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‘Dark Phoenix’ Bombs at Box Office, Sends the ‘X-Men’ Out On a Giant Failure

Anyone who read comic books in the 1970s, 80s, 90s or 2000s probably remembers the X-Men being the biggest thing on the planet. I don’t think it’s possible to overstate how popular the X-Men were; the first issue of their second monthly comic, simply titled X-Men, in 1991 led to sales of over seven million copies, over twice as many as the infamous Death of Superman in Superman 75.

Out of all the stories to come out of this period, the most famous was The Phoenix Saga. The entire story ran for nearly four years, starting with longtime X-Man Marvel Girl developing new pyrokinetic powers and renaming herself Phoenix. Over the course of the story, Phoenix’s powers grew stronger and stronger, eventually leading the evil Hellfire Club to try and corrupt her, which ultimately ends up with Phoenix losing control of her mind and powers, leading to her death at the climax of what’s since come to be known as The Dark Phoenix Saga.

So beloved and fundamental to the X-Men is this story that virtually every adaptation of the comic in other media has included it in some form, including the X-Men film series. In fact, the X-Men films have adapted it twice, and both adaptations have turned out to be horrible. The first attempt was X-Men: The Last Stand, a terrible movie that tried to squeeze one of the most beloved stories in comic book history into a B-Plot and was closer to Grant Morrison’s New X-Men.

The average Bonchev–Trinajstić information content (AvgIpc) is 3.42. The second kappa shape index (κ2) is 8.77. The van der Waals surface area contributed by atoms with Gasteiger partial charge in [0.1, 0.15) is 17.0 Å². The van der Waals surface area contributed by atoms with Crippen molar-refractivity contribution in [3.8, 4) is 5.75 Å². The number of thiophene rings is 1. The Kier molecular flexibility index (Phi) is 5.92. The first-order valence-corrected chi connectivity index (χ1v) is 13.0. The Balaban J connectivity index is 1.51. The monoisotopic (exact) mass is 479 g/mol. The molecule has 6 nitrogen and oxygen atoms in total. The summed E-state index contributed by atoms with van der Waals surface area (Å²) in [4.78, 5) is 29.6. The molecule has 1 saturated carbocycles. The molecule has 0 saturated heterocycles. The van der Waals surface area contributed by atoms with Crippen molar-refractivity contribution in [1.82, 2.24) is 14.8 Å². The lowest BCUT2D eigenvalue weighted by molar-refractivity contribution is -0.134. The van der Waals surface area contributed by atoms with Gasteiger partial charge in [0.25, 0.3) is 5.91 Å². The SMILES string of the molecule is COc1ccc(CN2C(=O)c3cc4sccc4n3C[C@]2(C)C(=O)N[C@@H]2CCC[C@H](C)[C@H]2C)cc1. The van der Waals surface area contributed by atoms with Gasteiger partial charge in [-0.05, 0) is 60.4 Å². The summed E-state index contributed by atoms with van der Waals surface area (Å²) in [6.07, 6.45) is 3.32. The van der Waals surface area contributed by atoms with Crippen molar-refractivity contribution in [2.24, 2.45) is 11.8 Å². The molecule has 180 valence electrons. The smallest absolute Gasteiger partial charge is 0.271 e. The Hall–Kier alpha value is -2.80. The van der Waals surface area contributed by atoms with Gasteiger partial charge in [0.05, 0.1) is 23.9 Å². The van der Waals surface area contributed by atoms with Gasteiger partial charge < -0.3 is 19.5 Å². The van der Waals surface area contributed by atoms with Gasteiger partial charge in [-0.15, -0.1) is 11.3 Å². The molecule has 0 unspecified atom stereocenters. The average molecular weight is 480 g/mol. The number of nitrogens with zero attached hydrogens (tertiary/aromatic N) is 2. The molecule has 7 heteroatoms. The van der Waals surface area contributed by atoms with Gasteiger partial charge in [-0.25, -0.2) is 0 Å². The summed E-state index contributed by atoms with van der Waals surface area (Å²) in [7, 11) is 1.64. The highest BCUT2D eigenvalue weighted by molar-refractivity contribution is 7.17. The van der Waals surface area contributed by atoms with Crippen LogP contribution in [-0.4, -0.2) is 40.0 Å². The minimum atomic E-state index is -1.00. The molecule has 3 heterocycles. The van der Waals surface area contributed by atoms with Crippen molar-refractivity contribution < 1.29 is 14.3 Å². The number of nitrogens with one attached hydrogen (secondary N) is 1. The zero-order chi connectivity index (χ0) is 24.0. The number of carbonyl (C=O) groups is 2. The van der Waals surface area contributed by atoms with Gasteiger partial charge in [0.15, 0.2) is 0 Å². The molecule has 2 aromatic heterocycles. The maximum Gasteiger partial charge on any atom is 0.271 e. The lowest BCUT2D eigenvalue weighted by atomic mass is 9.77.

Since the storyline was so revered and the film so reviled, the rebooted X-Men franchise set out to tell it again and get it right this time. Probably would have been a good idea to do it before Hugh Jackman quit being Wolverine. Actually, almost anything they did would have been better, probably including not reshooting the ending because it felt too close to Captain Marvel, these movies are all basically the same anyway.

Dark Phoenix, which should be the big send-off to the X-Men franchise, adapting it’s biggest story before Marvel reboots it, has done so poorly that IndieWire said it had the worst second weekend for a superhero film ever. According to Box Office Mojo, it’s pulled in just $52 million domestically in two weekends. Rotten Tomatoes scores Dark Phoenix as the worst-reviewed X-Men film ever, even below the abysmal X-Men Origins: Wolverine.

Even so, I don’t see Kevin Feige’s comments about having no plans for the X-Men now that the rights to the movies are back at Marvel Studios. I just don’t see a world in which one of the biggest studios in the world has their biggest property on a shelf somewhere while they’re busy working on bottom-of-the-barrel characters like Shang-Chi and Doctor Strange, neither of whom has been able to support a monthly comic in decades.

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Doctor Strange maybe wasn’t a great comic series, but it was a great film. Has a solid storyline for film, and they did the first one really well. It’s one of the better Marvel films honestly. Because ultimately the story carries the film, not the super hero. In the USA anyway. Asia just wants a video game film. Hard pass on that.

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